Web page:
Basically the difference is that levenshtein returns the sum of the number of characters that need to be 1/ added, 2/ replaced or 3/ removed to get from one string to another. So for example the difference between ScallioXTX and Scylio is 5. 3 characters removed (XTX), 1 replaced (y instead of a), and 1 removed (1 of the Ls) = 5.
similar_text however returns how many of the characters that are in the first string are also in the second string, according to the manual, but I can't quite reproduce this.
$alpha = 'abcdefghijklmnopqrstuvwxyz';
$st = similar_text(strrev($alpha), $alpha, $perc);
var_dump($st); // 1
var_dump($perc); // 3.8461538461538
php seems to think those strings have 1 character in common, while in fact they have no characters in common whatsoever...
similar_text($a, $b) !=
$str1 = 'PHP IS GREAT';
$str2 = 'WITH MYSQLAS';
$st = similar_text($str1, $str2, $perc);
var_dump($st); // 4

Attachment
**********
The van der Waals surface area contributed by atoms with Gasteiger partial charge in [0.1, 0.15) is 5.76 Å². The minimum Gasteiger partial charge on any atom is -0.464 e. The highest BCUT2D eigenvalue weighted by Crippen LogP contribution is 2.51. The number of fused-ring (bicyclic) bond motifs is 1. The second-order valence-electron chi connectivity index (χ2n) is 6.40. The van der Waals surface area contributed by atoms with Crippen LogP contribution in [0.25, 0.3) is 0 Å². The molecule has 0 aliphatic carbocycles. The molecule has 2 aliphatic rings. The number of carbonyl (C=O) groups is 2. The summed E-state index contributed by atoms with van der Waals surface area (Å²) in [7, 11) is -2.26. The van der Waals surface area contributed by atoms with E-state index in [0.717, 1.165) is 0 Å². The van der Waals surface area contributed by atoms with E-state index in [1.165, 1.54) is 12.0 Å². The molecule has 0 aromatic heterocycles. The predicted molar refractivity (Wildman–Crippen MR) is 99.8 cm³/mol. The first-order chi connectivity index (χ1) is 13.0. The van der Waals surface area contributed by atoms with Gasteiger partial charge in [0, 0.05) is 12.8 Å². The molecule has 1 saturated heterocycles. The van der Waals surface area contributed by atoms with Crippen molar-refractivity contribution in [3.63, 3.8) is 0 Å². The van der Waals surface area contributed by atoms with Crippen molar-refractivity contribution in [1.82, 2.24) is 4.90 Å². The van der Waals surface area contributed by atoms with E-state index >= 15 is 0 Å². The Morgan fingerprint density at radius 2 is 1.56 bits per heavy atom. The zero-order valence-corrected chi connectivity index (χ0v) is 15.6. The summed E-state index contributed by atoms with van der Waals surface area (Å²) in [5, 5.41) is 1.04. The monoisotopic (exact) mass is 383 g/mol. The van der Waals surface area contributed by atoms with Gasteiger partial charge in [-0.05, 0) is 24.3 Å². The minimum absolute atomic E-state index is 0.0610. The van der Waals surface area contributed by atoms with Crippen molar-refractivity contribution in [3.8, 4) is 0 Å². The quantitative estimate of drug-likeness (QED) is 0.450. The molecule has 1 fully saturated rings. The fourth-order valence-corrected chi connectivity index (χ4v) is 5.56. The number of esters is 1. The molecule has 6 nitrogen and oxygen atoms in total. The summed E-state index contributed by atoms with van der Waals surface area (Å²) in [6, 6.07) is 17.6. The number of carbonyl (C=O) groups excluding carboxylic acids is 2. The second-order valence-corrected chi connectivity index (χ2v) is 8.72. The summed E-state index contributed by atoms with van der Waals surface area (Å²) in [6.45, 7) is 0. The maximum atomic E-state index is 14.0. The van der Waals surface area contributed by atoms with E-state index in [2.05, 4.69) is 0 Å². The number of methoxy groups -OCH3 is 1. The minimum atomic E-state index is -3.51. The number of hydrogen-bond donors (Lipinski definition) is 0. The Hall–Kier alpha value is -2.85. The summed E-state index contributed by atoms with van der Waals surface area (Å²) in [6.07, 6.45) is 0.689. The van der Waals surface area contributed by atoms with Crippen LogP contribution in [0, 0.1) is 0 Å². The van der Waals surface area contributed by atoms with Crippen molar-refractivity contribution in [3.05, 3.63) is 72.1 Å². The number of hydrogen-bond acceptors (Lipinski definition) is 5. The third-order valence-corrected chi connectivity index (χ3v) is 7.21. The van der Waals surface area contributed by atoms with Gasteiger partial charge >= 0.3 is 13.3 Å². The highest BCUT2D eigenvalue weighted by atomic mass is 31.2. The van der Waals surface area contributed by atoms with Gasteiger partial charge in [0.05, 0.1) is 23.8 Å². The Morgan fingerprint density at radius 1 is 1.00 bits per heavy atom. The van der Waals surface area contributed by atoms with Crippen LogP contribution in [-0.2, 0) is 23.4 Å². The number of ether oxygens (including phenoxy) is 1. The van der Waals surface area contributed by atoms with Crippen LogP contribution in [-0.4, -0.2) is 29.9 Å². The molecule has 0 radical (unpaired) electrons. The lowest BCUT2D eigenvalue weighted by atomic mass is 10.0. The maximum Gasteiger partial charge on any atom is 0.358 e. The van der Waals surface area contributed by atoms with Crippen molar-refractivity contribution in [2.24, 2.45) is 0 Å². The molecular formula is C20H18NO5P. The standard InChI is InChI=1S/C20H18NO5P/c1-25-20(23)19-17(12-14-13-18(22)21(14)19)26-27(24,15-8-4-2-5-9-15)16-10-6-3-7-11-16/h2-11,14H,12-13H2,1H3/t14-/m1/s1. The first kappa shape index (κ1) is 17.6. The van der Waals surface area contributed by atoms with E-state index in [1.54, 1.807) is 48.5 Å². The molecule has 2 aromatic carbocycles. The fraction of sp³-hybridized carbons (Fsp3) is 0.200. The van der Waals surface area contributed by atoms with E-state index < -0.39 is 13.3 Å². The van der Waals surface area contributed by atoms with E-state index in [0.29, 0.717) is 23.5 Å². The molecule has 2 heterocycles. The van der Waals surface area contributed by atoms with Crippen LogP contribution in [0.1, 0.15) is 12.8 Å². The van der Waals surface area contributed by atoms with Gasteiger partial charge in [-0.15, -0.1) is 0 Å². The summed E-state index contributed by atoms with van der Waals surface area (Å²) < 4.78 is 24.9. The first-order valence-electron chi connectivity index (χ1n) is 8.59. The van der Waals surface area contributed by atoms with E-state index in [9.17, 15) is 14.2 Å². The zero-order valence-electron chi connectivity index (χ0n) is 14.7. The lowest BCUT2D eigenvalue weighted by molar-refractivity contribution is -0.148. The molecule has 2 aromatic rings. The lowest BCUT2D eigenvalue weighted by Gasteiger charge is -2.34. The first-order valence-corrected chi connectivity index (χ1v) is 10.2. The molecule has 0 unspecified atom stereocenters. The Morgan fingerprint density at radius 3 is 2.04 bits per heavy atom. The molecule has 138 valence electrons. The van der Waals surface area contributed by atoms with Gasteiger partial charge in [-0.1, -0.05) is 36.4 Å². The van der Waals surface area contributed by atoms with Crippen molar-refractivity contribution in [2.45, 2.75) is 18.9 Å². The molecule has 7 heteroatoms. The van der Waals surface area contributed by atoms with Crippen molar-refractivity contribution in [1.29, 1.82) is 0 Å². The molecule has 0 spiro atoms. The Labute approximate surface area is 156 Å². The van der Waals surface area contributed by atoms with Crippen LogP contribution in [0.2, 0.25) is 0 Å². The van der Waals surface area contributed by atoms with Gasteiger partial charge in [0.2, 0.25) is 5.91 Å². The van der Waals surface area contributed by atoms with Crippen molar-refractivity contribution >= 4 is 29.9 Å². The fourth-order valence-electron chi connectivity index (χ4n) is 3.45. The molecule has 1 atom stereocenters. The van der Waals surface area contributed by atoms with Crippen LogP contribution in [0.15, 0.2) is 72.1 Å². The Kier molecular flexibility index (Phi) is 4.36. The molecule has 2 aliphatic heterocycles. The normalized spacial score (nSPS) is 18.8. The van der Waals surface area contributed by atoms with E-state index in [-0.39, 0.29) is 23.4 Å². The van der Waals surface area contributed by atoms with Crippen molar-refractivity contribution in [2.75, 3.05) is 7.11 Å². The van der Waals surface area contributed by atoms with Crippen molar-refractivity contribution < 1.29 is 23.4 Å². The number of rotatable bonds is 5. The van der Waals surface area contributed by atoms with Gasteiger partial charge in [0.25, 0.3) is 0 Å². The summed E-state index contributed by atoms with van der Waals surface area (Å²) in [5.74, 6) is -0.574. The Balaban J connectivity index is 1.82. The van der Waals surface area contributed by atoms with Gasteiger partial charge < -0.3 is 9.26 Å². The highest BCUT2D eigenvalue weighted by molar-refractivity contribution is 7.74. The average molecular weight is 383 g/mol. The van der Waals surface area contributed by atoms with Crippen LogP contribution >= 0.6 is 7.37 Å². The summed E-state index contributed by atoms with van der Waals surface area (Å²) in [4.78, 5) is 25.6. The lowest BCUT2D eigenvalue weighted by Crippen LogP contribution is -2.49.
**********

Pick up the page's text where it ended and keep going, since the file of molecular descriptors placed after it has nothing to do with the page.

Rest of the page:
var_dump($perc); // 33.333333333333
$st = similar_text($str2, $str1, $perc);
var_dump($st); // 2
var_dump($perc); // 16.666666666667
Which seems weird to me. The number of characters they have in common should not be different when you swap the parameters IMO, especially when the strings have the same length and the difference can not be attributed to that.
Beside that similar_text is a lot slower than levenhstein (O(max(n,m)^3 vs O(n*m) -- where n is the length of the first string and m is the length of the second string).
Long story short, unless you have a very specific usecase where you are sure that similar_text does exactly what you need, it's probably advisable to go with levenhstein instead, which is a faster and more predictable.